Some of the most brilliant performers out there are child actors, seamlessly stepping in characters thanks to their ability to operate in theta state, also known as the learning state of the mind. In theta state, four main things happen:
- The “thinking” brain is not in the driver’s seat so a heightened awareness occurs from being present moment-to-moment.
- Fear subsides and bold choices are made so the child can become fully immersed in “play time,” where imagery and visualization are unleashed.
- The critical filter of the mind is not fully developed; it is why the child can believe so easily that what he/she pretends is reality.
- A state of flow exists in which time, space, and connection to the ego are non-existent. It is when the child becomes one with the activity, enjoying the process more than focusing on the end goal.
Sounds like theta state could be pretty good for your performance, no? It may have a fancy name, but it’s actually fairly simple to access your inner child. Below is an exercise that can help, but know that it’s not about being precise in the steps. Rather, do this in a way that feels good to you. Choose an age or age range you remember as being free from worries or judgment, and let that guide you.
- Select gentle, instrumental music to play in the background.
- Semi-recline in a chair and close your eyes.
- See or feel your breath going in and out from your heart. Take time with this step—the more connected you become to your breath, the more your breath will become connected to you.
- Pretend or imagine your adult self in a place that offers a sense of joy and freedom. Meet up with your inner child here.
- Simply watch from afar. Notice what intrigues you about your inner child. When you’re ready, let the child know that you give yourself permission to be a kid again.
- Choose whether you prefer to observe the child playing or if you would like to do something together. Don’t limit your imagination here.
- Using your senses, get a sense of the child’s essence. Choose if you wish to step into that essence to become one with the child. Play or create in your canvas as the child or just exist and see what comes. All is possible.
- Choose a character to experience from the spirit of the limitless child. Be bold and take risks. Feel your way through the character with instincts by simply being, not thinking.
- Don’t be surprised if you find yourself smiling, laughing, or visualizing yourself jumping or flying. There is no right or wrong; everyone experiences this differently.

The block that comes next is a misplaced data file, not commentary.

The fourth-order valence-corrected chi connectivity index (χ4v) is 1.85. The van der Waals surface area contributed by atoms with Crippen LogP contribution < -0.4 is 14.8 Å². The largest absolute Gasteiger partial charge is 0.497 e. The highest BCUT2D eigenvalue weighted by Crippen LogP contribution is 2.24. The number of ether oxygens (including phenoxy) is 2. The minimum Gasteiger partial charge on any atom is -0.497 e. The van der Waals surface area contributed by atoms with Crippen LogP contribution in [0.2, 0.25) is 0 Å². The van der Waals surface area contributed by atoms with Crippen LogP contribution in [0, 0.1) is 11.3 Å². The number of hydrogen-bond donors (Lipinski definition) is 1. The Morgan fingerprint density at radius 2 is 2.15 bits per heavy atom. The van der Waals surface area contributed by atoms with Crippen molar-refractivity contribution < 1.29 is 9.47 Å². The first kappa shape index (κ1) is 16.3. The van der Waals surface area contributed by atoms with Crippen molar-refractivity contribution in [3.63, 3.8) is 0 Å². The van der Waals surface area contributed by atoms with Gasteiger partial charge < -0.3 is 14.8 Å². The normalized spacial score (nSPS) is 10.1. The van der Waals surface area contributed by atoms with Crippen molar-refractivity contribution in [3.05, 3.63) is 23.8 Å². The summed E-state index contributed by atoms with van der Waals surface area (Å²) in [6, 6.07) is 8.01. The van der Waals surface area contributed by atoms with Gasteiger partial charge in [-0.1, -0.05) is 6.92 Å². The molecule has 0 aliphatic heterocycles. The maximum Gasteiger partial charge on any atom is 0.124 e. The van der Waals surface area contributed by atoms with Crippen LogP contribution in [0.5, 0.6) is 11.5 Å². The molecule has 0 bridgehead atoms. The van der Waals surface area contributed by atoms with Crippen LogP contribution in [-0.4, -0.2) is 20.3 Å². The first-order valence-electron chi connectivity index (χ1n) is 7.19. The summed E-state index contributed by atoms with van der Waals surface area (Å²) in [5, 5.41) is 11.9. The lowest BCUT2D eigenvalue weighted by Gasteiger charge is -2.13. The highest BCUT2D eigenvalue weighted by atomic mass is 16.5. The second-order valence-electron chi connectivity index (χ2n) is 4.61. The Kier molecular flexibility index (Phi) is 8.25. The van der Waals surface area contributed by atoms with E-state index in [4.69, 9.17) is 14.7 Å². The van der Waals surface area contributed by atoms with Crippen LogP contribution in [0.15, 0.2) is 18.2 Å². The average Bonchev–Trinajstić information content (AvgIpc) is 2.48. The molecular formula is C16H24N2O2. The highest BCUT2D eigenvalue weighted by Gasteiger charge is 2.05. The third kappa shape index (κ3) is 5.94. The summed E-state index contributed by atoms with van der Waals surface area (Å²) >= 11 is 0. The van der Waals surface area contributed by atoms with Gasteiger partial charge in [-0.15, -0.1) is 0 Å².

- As you conclude your time, offer thanks and release the child back to the place you first designed. Watch the child go knowing that you will play together again. Take a deep breath to cement the good work you’ve done.
As you open your eyes, new insights have been gifted to you. Quickly write down every word, feeling, or thought that flows through you—don’t stop to make sense of anything. When you finish, take a look. What pops off the page? You may discover keywords regarding what you need to take your performance to the next level.
Do not be discouraged if this was challenging for you. The more you practice creating from the inside out, the more depth your characters will have based on the intrinsic nature of the character versus thinking about it from a cognitive awareness. No matter how many times they fall, children keep getting back on the bike because the experience offers more to gain than how many times they fall; the same can be true of you as an actor.
Jessica Morales is a certified hypnotherapist, certified imagery master, and EFT practitioner. She earned her BA from Fordham University. She is a member of SAG/AFTRA. Jessica offers classes on using how to create positive outcomes, emotional intelligence training, and visualization for enhancing auditions and peak performance. To learn about the next class, email firstname.lastname@example.org.
Get all of your acting questions answered by peers and experts on the Backstage Community forums!
The views expressed in this article are solely that of the individual(s) providing them,
and do not necessarily reflect the opinions of Backstage or its staff.